Campus & Community

Theda Skocpol named dean of GSAS

4 min read

'A national leader in multiple fields of study'

Theda Skocpol, Victor S. Thomas Professor of Government and Sociology, has been named dean of the Graduate School of Arts and Sciences at Harvard University, effective July 1.

Theda Skocpol

“Theda Skocpol has an extraordinary record of accomplishment as a scholar and teacher,” said William C. Kirby, Edith and Benjamin Geisinger Professor of History and dean of the Faculty of Arts and Sciences (FAS). “She is a national leader in multiple fields of study, a devoted mentor of graduate students, and a dedicated citizen of this faculty. I am delighted that Theda has agreed to lead the Graduate School at a moment of great strength and challenge.”

“The Graduate School is a vital part of the Faculty of Arts and Sciences and the University as a whole, as I have learned through my many years as a graduate student and faculty member at Harvard,” Skocpol said. “For me, this is a special opportunity to work with Dean Kirby, faculty colleagues, professional staff, and graduate students to sustain and enhance our excellent Ph.D. programs. The challenges we face include maintaining our competitive edge in attracting the very best students, building bridges between the FAS and the professional Schools, and enriching the contributions of graduate teaching fellows as the undergraduate curriculum is reformed,” she concluded.

Skocpol joined the Faculty of Arts and Sciences’ Sociology Department in 1975 as an assistant professor. In 1981, she joined the faculty of the University of Chicago where she also was director of the Center for the Study of Industrial Societies. She returned to Harvard’s FAS as professor of sociology in 1986, and joined the Department of Government in 1995.

Skocpol, who is also director of Harvard’s Center for American Political Studies, has held many leadership positions with a range of organizations, including president of the American Political Science Association, president of the Social Science History Association, and founder and co-chair of the Committee on States and Social Structures of the Social Science Research Council (1985-94).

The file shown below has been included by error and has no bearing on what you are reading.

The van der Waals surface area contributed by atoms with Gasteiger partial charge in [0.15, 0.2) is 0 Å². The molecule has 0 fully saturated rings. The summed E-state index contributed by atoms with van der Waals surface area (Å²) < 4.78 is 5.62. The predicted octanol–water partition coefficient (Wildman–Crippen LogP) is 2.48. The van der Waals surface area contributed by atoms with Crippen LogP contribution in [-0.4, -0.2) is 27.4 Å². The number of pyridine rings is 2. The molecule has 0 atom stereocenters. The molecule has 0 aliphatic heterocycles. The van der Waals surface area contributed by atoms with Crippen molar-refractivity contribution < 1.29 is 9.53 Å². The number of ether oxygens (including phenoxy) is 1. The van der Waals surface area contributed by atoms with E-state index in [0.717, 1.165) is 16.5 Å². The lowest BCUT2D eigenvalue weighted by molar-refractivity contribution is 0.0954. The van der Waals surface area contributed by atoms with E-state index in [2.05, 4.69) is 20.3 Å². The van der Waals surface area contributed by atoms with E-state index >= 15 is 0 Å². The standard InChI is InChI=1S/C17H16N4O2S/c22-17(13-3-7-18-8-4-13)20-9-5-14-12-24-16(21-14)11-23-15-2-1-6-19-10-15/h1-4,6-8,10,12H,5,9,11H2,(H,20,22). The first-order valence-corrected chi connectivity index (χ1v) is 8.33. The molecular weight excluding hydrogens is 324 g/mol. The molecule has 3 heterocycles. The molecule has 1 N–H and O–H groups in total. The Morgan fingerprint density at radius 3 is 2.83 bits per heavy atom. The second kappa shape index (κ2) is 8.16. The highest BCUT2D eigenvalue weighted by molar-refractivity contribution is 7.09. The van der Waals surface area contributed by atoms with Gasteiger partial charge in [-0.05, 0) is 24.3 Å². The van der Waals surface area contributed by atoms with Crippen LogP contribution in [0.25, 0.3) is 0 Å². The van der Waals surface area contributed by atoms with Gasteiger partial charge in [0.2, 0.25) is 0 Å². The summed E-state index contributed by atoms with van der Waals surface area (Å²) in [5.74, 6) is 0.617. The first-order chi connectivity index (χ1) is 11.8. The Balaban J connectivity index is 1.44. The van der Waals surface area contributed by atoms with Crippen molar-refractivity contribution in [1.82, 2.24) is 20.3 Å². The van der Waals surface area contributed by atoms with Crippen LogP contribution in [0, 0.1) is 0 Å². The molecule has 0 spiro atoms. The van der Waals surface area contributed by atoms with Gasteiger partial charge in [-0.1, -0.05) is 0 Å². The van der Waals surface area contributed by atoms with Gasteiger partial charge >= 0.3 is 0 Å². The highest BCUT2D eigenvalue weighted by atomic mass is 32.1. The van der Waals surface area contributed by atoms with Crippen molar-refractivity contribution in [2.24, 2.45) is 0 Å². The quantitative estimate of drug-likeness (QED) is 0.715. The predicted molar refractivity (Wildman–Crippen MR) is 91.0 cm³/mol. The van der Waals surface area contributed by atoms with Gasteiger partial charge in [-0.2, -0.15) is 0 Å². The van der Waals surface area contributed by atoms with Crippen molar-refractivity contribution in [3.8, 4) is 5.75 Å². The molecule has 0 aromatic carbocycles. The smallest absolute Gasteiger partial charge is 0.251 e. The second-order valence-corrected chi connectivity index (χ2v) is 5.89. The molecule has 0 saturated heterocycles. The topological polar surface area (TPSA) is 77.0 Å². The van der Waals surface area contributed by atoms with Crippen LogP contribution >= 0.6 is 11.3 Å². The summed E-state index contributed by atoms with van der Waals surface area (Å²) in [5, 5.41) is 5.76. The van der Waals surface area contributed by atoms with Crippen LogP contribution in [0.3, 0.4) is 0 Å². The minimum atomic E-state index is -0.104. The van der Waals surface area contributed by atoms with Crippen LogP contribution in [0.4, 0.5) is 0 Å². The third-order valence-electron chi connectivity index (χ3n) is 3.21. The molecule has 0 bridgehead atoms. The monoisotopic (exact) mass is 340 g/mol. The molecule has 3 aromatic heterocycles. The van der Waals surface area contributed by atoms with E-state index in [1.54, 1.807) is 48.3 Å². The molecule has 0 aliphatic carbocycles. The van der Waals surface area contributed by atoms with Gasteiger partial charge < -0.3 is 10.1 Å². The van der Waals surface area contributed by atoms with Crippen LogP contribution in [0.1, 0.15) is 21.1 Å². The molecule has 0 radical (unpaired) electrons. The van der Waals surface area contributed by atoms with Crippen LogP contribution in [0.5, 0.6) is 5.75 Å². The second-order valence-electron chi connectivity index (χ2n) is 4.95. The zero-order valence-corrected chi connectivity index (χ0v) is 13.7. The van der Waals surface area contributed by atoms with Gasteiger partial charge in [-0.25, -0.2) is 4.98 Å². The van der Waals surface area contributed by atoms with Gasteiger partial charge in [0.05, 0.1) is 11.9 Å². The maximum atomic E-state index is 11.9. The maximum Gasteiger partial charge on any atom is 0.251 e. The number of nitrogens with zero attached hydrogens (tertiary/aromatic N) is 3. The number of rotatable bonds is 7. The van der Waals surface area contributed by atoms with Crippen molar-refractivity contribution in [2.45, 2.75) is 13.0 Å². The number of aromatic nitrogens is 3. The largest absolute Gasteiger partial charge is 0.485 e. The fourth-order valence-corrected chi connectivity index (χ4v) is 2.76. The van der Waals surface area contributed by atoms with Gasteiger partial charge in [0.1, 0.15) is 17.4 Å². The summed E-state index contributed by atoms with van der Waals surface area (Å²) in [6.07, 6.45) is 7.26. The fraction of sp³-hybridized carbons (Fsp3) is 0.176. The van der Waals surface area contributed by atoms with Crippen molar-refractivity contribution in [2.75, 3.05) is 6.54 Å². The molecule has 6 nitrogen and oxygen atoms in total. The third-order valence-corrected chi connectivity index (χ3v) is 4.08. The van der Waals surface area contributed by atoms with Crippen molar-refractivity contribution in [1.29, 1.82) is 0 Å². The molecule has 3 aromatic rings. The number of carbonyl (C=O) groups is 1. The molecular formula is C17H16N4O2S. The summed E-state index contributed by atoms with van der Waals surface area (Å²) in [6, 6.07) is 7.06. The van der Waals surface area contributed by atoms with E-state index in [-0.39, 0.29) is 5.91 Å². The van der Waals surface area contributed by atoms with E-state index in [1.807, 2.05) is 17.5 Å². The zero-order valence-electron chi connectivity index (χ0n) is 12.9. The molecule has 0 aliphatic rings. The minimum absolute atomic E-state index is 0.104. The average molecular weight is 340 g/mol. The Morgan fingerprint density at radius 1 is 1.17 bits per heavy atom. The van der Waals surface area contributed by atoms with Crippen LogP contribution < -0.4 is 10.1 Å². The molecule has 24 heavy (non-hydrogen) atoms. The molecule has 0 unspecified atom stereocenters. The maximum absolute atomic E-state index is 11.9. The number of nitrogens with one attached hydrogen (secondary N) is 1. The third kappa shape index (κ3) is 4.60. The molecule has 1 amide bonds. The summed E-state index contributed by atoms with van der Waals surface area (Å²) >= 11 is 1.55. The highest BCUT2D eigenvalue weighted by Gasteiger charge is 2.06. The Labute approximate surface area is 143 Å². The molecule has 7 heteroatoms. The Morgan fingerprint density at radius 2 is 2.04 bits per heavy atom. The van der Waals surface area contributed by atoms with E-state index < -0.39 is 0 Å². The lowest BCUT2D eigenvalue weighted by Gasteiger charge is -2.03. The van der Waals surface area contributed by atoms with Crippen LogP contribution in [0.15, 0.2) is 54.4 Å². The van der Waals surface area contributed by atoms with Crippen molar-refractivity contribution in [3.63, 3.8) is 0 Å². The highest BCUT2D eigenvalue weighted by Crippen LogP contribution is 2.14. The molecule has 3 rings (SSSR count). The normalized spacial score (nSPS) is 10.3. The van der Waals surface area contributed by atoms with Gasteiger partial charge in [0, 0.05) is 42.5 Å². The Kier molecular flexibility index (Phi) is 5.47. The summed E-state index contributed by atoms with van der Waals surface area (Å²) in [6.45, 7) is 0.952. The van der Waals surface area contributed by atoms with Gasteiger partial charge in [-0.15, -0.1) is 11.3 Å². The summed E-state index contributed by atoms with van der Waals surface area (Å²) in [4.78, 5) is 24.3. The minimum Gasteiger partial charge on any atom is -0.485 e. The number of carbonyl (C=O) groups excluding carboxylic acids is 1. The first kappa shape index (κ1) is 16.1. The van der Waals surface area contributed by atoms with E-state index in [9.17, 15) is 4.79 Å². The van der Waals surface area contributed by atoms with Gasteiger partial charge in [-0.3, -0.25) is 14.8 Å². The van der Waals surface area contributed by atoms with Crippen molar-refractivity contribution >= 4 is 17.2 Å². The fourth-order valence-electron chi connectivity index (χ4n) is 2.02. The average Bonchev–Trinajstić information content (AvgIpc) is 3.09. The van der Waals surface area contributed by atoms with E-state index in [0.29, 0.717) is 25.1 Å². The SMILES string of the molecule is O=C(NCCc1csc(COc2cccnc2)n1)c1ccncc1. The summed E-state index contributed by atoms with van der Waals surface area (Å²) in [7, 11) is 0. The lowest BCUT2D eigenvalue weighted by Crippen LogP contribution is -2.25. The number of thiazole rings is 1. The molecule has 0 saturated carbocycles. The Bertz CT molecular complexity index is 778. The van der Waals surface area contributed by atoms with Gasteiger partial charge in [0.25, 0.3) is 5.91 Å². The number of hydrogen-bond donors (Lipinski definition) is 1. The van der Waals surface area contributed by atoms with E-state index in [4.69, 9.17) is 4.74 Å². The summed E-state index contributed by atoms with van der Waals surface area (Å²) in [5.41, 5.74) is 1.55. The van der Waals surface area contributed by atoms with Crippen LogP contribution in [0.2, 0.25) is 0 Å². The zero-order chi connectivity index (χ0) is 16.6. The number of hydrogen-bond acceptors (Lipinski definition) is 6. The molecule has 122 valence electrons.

Kirby, Skocpol, and
Newly named Dean of GSAS Skocpol (center) walks through the Yard with FAS Dean William C. Kirby (left) and outgoing GSAS Dean Peter Ellison. (Staff photo Justin Ide/Harvard News Office)

“Theda Skocpol is an outstanding scholar with a deep devotion to graduate education,” said Harvard President Lawrence H. Summers. “She is a person of remarkable intellectual range who has led the Center for American Political Studies with energy and distinction. I welcome the opportunity to work with her, Dean Kirby, and the faculty on ensuring the continuing vitality and strength of the GSAS.”

Skocpol is the author of eight books and eight edited volumes on comparative and American politics, as well as numerous scholarly articles. She is currently conducting a major research project on civic engagement in American democracy, considering the rise and development of voluntary associations from 1790 to the present. Her most recent book is “Diminished Democracy: From Membership to Management in American Civic Life.”

Her scholarly influence has broad reach and extends well beyond the academy. She worked with President Bill Clinton on a variety of social issues, and was the author of “Boomerang: Clinton’s Health Reform and the Turn Against Government.” Further, she is often sought after by journalists for comments on social and political issues, and has written opinion pieces for numerous publications, including The New York Times, The New Republic, and The Chronicle of Higher Education.

Skocpol, who earned her M.A. and Ph.D. from Harvard, has received several major academic awards, including the J. David Greenstone Award for the “best book on politics and history,” the Graduate Society Medal of the Radcliffe Alumnae Association, and the Woodrow Wilson Award of the American Political Science Association. She was elected a fellow of the American Academy of Arts and Sciences in 1994, awarded a Guggenheim Fellowship in 1990, and has been awarded honorary degrees from Amherst College, Northwestern University, and Michigan State University, where she also received her B.A. degree in 1969.